Email Threat Detection is a set of detection practices that functions to protect email infrastructure from potentially harmful, targeted malware attacks. These practices should represent the last link in a comprehensive email security apparatus which should also include other, more rudimentary anti-spam and anti-virus scanning tools for best results.
In its most basic implementation, email threat detection works when sensors are integrated and configured into email infrastructure deployment services, and a copy of all incoming mail is sent for automated analysis via a mail transfer agent (MTA) using the SMTP protocol. This mail is then rapidly scanned for advanced threats by analyzing any attachments or embedded URLs within suspicious messages. The URLs are then cross-referenced against a database of malicious URLs, while any attachments are dealt with using file triage and dynamic analysis approaches.
Once executed within a sandbox, automated processes or security analysts can monitor the program from the outside for suspicious activity. Some examples of suspicious activity may include attempts to write to the registry, writes to memory, or attempts to call remote servers using APIs.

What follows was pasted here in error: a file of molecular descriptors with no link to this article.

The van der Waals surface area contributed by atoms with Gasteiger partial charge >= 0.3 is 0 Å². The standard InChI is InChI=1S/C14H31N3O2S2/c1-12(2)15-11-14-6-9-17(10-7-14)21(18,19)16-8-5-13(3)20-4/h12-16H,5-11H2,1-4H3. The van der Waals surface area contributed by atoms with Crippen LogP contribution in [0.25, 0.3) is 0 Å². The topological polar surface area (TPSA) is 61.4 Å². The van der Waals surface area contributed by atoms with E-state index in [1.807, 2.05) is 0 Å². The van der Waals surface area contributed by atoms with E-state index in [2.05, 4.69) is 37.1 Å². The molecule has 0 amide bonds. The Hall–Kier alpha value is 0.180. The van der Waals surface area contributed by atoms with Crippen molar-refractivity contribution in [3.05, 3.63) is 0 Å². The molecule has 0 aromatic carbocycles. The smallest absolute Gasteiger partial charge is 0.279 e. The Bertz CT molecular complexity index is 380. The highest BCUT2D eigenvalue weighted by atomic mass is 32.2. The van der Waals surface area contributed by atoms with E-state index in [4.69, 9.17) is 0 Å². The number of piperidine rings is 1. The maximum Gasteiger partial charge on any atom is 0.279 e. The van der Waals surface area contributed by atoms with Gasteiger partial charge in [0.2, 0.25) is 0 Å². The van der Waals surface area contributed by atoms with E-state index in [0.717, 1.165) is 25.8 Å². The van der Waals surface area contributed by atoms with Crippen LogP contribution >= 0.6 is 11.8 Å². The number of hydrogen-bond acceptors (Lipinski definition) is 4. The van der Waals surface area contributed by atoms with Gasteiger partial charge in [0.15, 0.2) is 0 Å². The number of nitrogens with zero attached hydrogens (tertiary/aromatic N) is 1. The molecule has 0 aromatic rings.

The dynamic analysis method is also particularly useful for identifying novel threats that haven’t yet been identified by the cybersecurity community-at-large. These new threats are generally known as zero-day ( or sometimes zero-hour) attacks, and they can represent a significant challenge for security experts to combat.
After a full analysis, if malware is detected, results can be forwarded to a Security Information and Event Management (SIEM) system utilizing Syslog in a custom or JSON-based format to provide further study.